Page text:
Federica Schiavo Gallery is pleased to present the exhibition L’Ultima Sigaretta, second solo show of Andrea Sala in Rome. The new works come from reflection and careful study of the famous panels on the 'chimneys' of the architect and engraver Giovanni Battista Piranesi.
In Piranesi's intentions in composing, the fireplace becomes a pretext and a display of his own complex cultural system of reference related to stylistic elements derived from Egyptian, Etruscan, Greek and Roman architecture. Similarly, Andrea Sala exhibits a series of sculptural groups that, together, they stage the same idea of display as a system for presenting his own personal world of forms.
As in Piranesi’s works, where the point of view is strictly determined by the author, even Sala invites to interact with the works from a vantage point, proposing a specific approach concerning the surrounding shapes. In fact, in his displays, the artist inserts a series of sculptural bases that also serve as seats for the spectator; out-and-out 'pedestals' that project and integrate him into the work. Widening to the viewer the relationship between the exhibition path and the forms contained in it, the artist optimizes the potential of the space and suggests a guided experience of the whole exhibition.
In the repertoire of Piranesi’s production, the representation of 'smokes' is the central element of the whole illustration. The spirals of smoke entered in the mouth of the fireplaces are in fact the only organic element that breaks the formal rigidity of the composition. To achieve them, the engraver does not indulge himself in any expressive freedom but designs and sketches them in a plastic way, breaking down their form upon out-and-out contours. In his displays, Sala brings into focus a sculpture designed according to the same design principles, but shaped through a stratification of plaster castings that are not entirely controllable.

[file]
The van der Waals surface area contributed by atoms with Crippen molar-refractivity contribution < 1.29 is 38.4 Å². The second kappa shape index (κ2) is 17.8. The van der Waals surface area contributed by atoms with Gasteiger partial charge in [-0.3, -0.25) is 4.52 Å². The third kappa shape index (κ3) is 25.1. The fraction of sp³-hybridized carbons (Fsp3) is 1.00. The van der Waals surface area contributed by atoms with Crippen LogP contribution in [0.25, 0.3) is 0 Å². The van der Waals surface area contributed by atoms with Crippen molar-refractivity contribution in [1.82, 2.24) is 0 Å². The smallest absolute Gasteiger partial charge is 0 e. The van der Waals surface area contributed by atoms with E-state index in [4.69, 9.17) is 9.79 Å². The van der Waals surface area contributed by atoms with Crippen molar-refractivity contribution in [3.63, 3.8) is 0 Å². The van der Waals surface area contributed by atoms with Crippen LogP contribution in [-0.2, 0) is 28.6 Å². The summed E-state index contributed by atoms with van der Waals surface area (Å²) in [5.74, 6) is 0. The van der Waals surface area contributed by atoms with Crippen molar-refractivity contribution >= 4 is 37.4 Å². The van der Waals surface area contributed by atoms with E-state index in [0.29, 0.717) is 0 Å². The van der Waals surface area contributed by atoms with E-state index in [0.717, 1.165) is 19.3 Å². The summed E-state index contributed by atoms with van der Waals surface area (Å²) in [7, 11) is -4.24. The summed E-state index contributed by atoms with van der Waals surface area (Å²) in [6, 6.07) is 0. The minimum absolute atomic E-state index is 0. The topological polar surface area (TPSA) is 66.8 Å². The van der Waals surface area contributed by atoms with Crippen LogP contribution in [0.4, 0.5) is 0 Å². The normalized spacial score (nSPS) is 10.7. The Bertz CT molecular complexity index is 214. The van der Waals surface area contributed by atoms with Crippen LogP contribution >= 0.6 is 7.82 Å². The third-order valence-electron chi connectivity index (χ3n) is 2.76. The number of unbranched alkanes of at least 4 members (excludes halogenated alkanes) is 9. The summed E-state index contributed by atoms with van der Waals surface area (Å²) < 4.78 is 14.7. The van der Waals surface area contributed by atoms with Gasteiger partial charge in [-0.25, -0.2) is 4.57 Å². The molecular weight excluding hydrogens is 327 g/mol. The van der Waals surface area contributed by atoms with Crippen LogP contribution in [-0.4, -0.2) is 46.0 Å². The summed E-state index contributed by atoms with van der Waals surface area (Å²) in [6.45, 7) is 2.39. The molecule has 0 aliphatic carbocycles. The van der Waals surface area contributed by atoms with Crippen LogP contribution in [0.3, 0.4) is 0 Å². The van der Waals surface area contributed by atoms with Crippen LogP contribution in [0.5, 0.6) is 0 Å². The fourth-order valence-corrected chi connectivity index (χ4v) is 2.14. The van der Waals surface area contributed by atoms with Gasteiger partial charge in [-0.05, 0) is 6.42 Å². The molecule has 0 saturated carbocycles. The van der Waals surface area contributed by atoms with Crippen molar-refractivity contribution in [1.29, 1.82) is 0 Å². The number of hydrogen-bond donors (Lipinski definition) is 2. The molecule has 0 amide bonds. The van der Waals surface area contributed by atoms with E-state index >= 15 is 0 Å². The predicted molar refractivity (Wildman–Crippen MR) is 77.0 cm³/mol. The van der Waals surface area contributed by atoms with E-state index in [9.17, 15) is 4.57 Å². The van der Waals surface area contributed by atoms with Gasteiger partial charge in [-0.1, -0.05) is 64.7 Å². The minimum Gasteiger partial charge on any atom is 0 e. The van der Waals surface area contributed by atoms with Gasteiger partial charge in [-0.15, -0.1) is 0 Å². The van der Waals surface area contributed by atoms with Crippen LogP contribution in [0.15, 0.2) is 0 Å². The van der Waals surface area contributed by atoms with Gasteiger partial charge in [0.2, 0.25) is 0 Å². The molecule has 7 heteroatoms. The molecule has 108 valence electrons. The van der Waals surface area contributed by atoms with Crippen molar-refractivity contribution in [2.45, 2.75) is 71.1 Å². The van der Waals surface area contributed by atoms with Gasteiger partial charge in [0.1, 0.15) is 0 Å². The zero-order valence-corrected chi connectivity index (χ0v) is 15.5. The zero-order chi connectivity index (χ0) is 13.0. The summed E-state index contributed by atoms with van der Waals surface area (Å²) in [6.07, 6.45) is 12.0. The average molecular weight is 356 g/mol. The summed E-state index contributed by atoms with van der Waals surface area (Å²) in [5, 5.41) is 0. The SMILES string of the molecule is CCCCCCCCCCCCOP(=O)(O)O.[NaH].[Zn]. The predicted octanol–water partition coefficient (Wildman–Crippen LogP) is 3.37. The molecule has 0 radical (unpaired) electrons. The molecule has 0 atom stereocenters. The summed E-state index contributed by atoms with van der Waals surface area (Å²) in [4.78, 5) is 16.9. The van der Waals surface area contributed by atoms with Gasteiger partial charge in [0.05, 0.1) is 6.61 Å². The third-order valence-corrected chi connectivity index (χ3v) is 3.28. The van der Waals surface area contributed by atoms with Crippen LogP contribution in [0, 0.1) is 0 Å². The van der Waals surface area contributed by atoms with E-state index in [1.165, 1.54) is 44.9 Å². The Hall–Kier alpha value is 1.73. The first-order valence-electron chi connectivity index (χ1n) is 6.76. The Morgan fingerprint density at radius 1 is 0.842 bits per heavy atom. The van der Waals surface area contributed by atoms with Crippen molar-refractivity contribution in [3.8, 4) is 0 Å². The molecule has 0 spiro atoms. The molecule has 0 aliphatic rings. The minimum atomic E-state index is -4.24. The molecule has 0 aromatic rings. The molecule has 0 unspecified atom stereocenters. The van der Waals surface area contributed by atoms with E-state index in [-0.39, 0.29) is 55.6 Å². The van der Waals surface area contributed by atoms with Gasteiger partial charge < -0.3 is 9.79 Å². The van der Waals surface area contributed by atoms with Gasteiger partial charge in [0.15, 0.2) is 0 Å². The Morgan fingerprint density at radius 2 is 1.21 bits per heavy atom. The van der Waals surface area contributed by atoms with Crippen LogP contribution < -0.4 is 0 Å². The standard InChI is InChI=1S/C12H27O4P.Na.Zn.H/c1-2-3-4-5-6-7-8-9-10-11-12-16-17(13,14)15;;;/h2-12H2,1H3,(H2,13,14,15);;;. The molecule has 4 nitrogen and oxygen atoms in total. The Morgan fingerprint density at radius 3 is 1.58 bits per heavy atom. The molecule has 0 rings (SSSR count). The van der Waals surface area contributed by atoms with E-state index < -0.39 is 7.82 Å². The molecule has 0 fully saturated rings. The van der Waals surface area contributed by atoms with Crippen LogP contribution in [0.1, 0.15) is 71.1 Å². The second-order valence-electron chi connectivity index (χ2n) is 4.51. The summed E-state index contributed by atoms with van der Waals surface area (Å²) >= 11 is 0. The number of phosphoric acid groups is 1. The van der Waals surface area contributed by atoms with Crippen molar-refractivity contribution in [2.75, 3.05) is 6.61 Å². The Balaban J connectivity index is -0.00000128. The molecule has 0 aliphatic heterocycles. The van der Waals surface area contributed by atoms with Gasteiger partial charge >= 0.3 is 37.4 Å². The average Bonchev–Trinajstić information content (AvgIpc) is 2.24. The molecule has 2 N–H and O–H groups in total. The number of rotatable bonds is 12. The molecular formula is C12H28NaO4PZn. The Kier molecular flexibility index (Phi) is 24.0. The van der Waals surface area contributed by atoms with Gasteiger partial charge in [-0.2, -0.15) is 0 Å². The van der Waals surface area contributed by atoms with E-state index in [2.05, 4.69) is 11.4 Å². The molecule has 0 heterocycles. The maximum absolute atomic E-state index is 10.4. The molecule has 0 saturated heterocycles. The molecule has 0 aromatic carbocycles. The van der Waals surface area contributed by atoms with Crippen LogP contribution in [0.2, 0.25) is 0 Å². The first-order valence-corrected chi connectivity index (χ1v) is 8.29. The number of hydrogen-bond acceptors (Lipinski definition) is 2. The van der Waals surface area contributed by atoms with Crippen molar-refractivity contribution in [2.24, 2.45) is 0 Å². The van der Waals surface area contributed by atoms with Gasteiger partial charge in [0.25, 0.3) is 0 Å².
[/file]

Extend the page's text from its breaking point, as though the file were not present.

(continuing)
Any other sculptural element that revolves around the three-dimensional 'smokes' by Sala is built from pure geometric shapes - triangle, circle and square - and primary colours, presenting a set of details made using the old method of the acid bath of the engraving plates. However, the formal results achieved by Sala differ between them in two aspects: the intrinsic properties of the selected materials such as copper, bronze, plaster, stone and iron, and the various processes of technique production tested in the workroom by the artist. These forms, originally designed without any narrative intent, allude now to a series of signals directed to the visitor, being converted into a new geography and a new opportunity to beat the time within the space.